where to sweat

choose to win.

What do I want to say? This is the first question I always ask myself before I even begin writing.  I read some blogs from my favorite people, listen to some music, take notes, highlight quotes from my favorite books - all in hope to get some inspiration to just start.

I get these urges when I know I have a lot I want to write, yet nothing ever comes out as clear as I’d like it to be – or at least coherent for those of you reading this.

The hardest part is always starting.  Always.

So, what do I want to say?

Life is a big beautiful mess. Everyone is going through it, and there’s no way to go around it or avoid it.

Going through emails, I came across one from Rog on choosing not to fail or choosing to win.  They both mean the same thing, but it’s how you’re perceiving and initiating your choices that make the outlook brighter, and more manageable.

Everyone fails at something in life.  It’s a guaranteed part of being human.  However, mentally preparing yourself for failure won’t get you anywhere.  Feelings of being stuck, or depressed, or unsure-of-what-to-do-next-so-you-don’t-do-anything aren’t pathways that lead to success. Changing your mentality of being capable of actually winning at whatever it is you want to achieve vs. thinking it’s absolutely impossible leads to action.

Asking for help doesn’t hurt the process either. I’ve learned over the course of the years that some of my best ideas, efforts and successes come from being in the trenches – and using my resources to help get me out.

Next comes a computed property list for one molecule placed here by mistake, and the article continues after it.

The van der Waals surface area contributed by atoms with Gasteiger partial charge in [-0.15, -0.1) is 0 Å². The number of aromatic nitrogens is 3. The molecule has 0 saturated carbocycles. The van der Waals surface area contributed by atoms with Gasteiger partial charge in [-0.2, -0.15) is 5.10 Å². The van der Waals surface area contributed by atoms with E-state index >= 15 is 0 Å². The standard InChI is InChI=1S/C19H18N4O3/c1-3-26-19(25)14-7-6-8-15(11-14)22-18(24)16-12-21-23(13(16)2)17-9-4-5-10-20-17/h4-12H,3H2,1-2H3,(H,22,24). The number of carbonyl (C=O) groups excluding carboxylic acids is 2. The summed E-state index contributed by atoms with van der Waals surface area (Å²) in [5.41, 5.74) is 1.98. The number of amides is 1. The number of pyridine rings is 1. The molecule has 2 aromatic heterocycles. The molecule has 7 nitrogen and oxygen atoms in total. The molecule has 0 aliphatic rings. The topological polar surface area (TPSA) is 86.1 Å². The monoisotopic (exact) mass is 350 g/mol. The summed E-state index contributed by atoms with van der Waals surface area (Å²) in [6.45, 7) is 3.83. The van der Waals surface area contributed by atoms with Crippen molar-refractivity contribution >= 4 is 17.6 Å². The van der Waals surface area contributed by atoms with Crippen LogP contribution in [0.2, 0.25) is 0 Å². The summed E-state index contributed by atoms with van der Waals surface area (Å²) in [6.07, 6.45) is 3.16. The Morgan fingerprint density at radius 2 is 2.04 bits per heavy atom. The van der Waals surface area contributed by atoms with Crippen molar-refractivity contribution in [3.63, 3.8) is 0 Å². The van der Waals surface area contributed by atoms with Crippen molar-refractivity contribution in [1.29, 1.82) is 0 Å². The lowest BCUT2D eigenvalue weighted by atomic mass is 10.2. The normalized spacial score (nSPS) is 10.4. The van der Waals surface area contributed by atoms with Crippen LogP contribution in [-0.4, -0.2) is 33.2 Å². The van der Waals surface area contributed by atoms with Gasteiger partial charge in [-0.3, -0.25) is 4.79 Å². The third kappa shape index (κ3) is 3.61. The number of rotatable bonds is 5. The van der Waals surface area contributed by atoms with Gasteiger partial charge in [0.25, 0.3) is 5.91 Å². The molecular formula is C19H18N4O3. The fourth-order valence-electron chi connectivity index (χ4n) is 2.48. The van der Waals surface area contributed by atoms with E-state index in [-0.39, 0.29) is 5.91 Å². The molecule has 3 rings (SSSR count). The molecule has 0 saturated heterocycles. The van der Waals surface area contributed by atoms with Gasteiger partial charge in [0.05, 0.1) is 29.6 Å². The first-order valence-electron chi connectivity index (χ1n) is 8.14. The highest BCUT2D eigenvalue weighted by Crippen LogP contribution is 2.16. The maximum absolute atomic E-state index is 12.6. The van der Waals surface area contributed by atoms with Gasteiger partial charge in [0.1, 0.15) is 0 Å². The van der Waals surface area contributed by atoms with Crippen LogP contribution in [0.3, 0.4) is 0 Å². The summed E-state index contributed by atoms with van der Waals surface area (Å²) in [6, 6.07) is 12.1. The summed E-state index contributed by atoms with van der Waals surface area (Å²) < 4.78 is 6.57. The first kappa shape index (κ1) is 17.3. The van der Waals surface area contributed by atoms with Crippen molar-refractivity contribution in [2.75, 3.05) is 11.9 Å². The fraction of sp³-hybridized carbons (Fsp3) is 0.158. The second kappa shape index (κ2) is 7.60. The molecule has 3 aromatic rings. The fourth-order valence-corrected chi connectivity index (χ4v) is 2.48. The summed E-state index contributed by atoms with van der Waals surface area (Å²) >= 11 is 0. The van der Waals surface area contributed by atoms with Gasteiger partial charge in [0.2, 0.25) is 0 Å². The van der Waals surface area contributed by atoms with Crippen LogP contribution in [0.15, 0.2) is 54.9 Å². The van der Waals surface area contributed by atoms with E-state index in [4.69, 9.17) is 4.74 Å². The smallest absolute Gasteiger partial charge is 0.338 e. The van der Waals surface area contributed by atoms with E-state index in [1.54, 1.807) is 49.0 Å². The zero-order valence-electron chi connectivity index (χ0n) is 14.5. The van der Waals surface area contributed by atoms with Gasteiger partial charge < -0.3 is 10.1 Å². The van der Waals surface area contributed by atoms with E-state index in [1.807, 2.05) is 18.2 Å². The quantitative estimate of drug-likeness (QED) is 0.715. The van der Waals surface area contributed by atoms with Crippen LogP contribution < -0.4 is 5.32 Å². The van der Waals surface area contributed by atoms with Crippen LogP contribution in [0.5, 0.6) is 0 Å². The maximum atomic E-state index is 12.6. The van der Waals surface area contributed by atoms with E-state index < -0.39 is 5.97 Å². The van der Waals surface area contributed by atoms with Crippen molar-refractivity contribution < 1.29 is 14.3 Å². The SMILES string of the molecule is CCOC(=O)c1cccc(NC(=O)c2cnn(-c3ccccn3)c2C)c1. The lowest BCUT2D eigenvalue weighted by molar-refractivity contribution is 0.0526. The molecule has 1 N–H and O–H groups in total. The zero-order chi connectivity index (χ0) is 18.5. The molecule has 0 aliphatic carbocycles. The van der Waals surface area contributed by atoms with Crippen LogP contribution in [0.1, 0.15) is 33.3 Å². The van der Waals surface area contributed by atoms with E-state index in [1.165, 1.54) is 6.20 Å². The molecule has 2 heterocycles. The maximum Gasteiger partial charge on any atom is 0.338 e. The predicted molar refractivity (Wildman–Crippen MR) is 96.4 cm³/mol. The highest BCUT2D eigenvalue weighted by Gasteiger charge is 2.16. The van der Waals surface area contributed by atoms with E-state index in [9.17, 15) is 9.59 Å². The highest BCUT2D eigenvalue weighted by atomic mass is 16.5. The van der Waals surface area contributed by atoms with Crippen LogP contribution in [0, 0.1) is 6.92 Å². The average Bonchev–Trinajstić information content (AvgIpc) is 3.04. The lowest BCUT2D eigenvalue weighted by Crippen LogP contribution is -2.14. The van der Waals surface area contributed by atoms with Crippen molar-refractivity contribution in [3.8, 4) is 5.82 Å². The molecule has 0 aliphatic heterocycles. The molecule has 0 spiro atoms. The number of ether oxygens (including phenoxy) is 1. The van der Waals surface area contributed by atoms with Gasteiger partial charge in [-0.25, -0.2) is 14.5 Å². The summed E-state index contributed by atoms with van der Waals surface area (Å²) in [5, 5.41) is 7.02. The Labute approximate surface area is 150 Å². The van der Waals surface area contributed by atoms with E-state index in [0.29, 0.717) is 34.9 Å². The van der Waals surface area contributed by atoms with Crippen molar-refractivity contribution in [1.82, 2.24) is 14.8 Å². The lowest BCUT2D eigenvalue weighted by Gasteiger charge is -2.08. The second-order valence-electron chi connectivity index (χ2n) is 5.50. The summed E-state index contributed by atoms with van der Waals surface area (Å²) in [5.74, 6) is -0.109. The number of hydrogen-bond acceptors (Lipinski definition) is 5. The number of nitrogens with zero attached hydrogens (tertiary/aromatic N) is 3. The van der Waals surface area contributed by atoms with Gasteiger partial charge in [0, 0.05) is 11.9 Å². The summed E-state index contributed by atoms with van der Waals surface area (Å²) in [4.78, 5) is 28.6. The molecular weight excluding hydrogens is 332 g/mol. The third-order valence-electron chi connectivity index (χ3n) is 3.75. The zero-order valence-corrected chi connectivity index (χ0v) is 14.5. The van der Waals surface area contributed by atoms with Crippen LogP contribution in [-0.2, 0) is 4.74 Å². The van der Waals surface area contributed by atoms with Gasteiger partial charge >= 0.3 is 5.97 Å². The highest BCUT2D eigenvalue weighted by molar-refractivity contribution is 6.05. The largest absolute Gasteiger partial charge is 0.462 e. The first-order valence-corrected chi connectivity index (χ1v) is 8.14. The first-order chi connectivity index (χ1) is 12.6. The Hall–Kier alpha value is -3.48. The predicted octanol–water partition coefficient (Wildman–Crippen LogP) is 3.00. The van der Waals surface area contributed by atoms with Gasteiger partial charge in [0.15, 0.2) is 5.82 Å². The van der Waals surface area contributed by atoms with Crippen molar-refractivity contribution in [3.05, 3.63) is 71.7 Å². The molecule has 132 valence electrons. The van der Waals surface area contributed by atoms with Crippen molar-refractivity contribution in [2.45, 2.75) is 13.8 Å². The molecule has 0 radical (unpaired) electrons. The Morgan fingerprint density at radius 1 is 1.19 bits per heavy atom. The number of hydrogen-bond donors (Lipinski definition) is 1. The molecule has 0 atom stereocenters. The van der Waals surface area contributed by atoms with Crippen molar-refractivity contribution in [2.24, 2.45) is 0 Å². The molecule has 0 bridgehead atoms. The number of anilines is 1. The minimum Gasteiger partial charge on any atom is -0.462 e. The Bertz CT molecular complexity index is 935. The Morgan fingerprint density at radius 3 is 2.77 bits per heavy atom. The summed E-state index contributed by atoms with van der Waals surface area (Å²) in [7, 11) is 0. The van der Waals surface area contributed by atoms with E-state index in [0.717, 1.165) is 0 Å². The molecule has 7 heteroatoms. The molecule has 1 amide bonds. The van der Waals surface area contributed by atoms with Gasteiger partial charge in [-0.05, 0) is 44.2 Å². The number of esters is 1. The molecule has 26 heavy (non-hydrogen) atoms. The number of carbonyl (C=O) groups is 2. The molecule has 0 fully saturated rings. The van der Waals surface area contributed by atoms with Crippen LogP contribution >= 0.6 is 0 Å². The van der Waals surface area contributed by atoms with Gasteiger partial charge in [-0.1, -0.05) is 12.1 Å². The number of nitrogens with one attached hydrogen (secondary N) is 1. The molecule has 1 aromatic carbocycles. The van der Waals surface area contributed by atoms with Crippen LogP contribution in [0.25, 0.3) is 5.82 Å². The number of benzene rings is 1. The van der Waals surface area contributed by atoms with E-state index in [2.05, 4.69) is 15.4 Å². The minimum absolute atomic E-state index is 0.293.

Understanding the depths of each situation and how it makes me feel allows me to move upwards and be proactive in my decisions - in a positive fashion.  Failure is inevitable.  Reaching for the top is a choice; and it’s risky, scary and everything in between – and without a doubt, worth it.


This post is brought to you by: Shiraz (I keep it classy) Sade – Fear Dustin's Music 

thought process.

I’ve been here before. The feelings of frustration, endless list of tasks that need to be done, uncertainty of what’s ahead, the bad habit of self-doubting. There’s a fine line between deciding when to escape and when to dig in. I’ve learned that before I make a decision, I have to find the answer to why I’m feeling this way in the first place. Diving into Pam Slim’s latest book, I came across a quote that instantly gave me some clarity.

“If you can’t change your circumstances, you need to change the way you think about the circumstance.”

Analyzing too much and not actually doing anything to rectify my feelings or the situation I place myself in situations that always leads me to feel stuck. More often than not, it’s rooted in the way I perceive situations or think of what may or may not happen.

Outlining what I’ve done, what I want to accomplish and what I haven’t tried yet - that just might work - aids in my decision to dig a bit further instead of giving up or escaping what’s difficult.